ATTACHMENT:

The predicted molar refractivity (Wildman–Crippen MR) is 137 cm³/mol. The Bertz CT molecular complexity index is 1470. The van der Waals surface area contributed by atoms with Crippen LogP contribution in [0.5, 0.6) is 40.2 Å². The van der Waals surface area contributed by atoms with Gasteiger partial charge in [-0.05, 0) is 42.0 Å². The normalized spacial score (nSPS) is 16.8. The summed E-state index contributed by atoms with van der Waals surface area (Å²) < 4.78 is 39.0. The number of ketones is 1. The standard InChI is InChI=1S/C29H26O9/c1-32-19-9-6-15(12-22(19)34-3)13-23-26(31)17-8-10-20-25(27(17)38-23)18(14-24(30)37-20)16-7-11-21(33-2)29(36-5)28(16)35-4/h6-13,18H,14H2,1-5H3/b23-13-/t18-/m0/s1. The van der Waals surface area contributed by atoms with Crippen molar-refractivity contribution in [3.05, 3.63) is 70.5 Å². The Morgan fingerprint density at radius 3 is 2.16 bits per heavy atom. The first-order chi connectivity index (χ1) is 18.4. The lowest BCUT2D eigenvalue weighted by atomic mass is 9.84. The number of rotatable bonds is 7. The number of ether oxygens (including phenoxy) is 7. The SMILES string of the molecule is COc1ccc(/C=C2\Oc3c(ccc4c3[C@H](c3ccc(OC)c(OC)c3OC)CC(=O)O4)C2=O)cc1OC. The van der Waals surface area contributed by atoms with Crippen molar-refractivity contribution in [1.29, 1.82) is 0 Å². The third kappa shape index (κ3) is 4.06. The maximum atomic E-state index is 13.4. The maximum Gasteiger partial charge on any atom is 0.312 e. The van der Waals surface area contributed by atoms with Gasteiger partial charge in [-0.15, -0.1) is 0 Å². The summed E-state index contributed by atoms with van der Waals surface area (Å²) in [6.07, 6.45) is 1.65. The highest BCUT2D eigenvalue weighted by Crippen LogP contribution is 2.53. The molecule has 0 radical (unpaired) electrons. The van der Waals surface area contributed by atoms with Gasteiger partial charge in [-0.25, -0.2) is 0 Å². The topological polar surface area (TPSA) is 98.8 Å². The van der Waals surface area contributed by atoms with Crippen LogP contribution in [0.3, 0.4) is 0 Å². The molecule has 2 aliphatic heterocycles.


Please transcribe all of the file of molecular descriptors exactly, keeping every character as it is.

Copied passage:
The predicted molar refractivity (Wildman–Crippen MR) is 137 cm³/mol. The Bertz CT molecular complexity index is 1470. The van der Waals surface area contributed by atoms with Crippen LogP contribution in [0.5, 0.6) is 40.2 Å². The van der Waals surface area contributed by atoms with Gasteiger partial charge in [-0.05, 0) is 42.0 Å². The normalized spacial score (nSPS) is 16.8. The summed E-state index contributed by atoms with van der Waals surface area (Å²) < 4.78 is 39.0. The number of ketones is 1. The standard InChI is InChI=1S/C29H26O9/c1-32-19-9-6-15(12-22(19)34-3)13-23-26(31)17-8-10-20-25(27(17)38-23)18(14-24(30)37-20)16-7-11-21(33-2)29(36-5)28(16)35-4/h6-13,18H,14H2,1-5H3/b23-13-/t18-/m0/s1. The van der Waals surface area contributed by atoms with Crippen molar-refractivity contribution in [3.05, 3.63) is 70.5 Å². The Morgan fingerprint density at radius 3 is 2.16 bits per heavy atom. The first-order chi connectivity index (χ1) is 18.4. The lowest BCUT2D eigenvalue weighted by atomic mass is 9.84. The number of rotatable bonds is 7. The number of ether oxygens (including phenoxy) is 7. The SMILES string of the molecule is COc1ccc(/C=C2\Oc3c(ccc4c3[C@H](c3ccc(OC)c(OC)c3OC)CC(=O)O4)C2=O)cc1OC. The van der Waals surface area contributed by atoms with Crippen molar-refractivity contribution in [1.29, 1.82) is 0 Å². The third kappa shape index (κ3) is 4.06. The maximum atomic E-state index is 13.4. The maximum Gasteiger partial charge on any atom is 0.312 e. The van der Waals surface area contributed by atoms with Gasteiger partial charge in [-0.15, -0.1) is 0 Å². The summed E-state index contributed by atoms with van der Waals surface area (Å²) in [6.07, 6.45) is 1.65. The highest BCUT2D eigenvalue weighted by Crippen LogP contribution is 2.53. The molecule has 0 radical (unpaired) electrons. The van der Waals surface area contributed by atoms with Gasteiger partial charge in [-0.25, -0.2) is 0 Å². The topological polar surface area (TPSA) is 98.8 Å². The van der Waals surface area contributed by atoms with Crippen LogP contribution in [0.3, 0.4) is 0 Å². The molecule has 2 aliphatic heterocycles.